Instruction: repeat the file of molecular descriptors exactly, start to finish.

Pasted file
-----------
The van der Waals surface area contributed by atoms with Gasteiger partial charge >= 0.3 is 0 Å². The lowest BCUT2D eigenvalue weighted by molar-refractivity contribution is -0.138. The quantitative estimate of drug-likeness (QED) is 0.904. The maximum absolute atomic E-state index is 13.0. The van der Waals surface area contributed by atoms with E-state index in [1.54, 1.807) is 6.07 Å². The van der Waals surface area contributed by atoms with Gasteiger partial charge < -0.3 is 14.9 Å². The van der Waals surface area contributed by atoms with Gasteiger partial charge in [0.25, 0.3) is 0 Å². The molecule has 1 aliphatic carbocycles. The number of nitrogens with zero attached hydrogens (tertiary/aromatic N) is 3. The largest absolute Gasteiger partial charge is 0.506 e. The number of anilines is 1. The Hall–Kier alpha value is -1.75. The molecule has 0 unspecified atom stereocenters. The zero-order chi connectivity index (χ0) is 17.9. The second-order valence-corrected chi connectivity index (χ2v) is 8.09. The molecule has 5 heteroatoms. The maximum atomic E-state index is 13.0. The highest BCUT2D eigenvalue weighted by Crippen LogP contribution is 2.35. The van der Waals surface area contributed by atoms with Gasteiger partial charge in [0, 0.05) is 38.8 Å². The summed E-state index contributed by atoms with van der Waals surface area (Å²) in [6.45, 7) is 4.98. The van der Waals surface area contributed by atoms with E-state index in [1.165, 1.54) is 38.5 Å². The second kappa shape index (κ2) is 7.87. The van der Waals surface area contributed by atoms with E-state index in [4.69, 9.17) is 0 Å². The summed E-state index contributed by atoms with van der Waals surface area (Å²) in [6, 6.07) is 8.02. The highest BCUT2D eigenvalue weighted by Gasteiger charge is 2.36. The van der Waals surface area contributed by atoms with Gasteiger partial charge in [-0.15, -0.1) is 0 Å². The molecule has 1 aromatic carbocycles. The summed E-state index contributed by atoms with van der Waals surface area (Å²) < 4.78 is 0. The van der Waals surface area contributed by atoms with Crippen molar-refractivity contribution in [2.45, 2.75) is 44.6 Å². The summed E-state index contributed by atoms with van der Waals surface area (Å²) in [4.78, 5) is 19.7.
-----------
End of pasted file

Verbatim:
The van der Waals surface area contributed by atoms with Gasteiger partial charge >= 0.3 is 0 Å². The lowest BCUT2D eigenvalue weighted by molar-refractivity contribution is -0.138. The quantitative estimate of drug-likeness (QED) is 0.904. The maximum absolute atomic E-state index is 13.0. The van der Waals surface area contributed by atoms with E-state index in [1.54, 1.807) is 6.07 Å². The van der Waals surface area contributed by atoms with Gasteiger partial charge < -0.3 is 14.9 Å². The van der Waals surface area contributed by atoms with Gasteiger partial charge in [0.25, 0.3) is 0 Å². The molecule has 1 aliphatic carbocycles. The number of nitrogens with zero attached hydrogens (tertiary/aromatic N) is 3. The largest absolute Gasteiger partial charge is 0.506 e. The number of anilines is 1. The Hall–Kier alpha value is -1.75. The molecule has 0 unspecified atom stereocenters. The zero-order chi connectivity index (χ0) is 17.9. The second-order valence-corrected chi connectivity index (χ2v) is 8.09. The molecule has 5 heteroatoms. The maximum atomic E-state index is 13.0. The highest BCUT2D eigenvalue weighted by Crippen LogP contribution is 2.35. The van der Waals surface area contributed by atoms with Gasteiger partial charge in [0, 0.05) is 38.8 Å². The summed E-state index contributed by atoms with van der Waals surface area (Å²) in [6.45, 7) is 4.98. The van der Waals surface area contributed by atoms with E-state index in [1.165, 1.54) is 38.5 Å². The second kappa shape index (κ2) is 7.87. The van der Waals surface area contributed by atoms with E-state index in [4.69, 9.17) is 0 Å². The summed E-state index contributed by atoms with van der Waals surface area (Å²) in [6, 6.07) is 8.02. The highest BCUT2D eigenvalue weighted by Gasteiger charge is 2.36. The van der Waals surface area contributed by atoms with Gasteiger partial charge in [-0.15, -0.1) is 0 Å². The molecule has 1 aromatic carbocycles. The summed E-state index contributed by atoms with van der Waals surface area (Å²) < 4.78 is 0. The van der Waals surface area contributed by atoms with Crippen molar-refractivity contribution in [2.45, 2.75) is 44.6 Å². The summed E-state index contributed by atoms with van der Waals surface area (Å²) in [4.78, 5) is 19.7.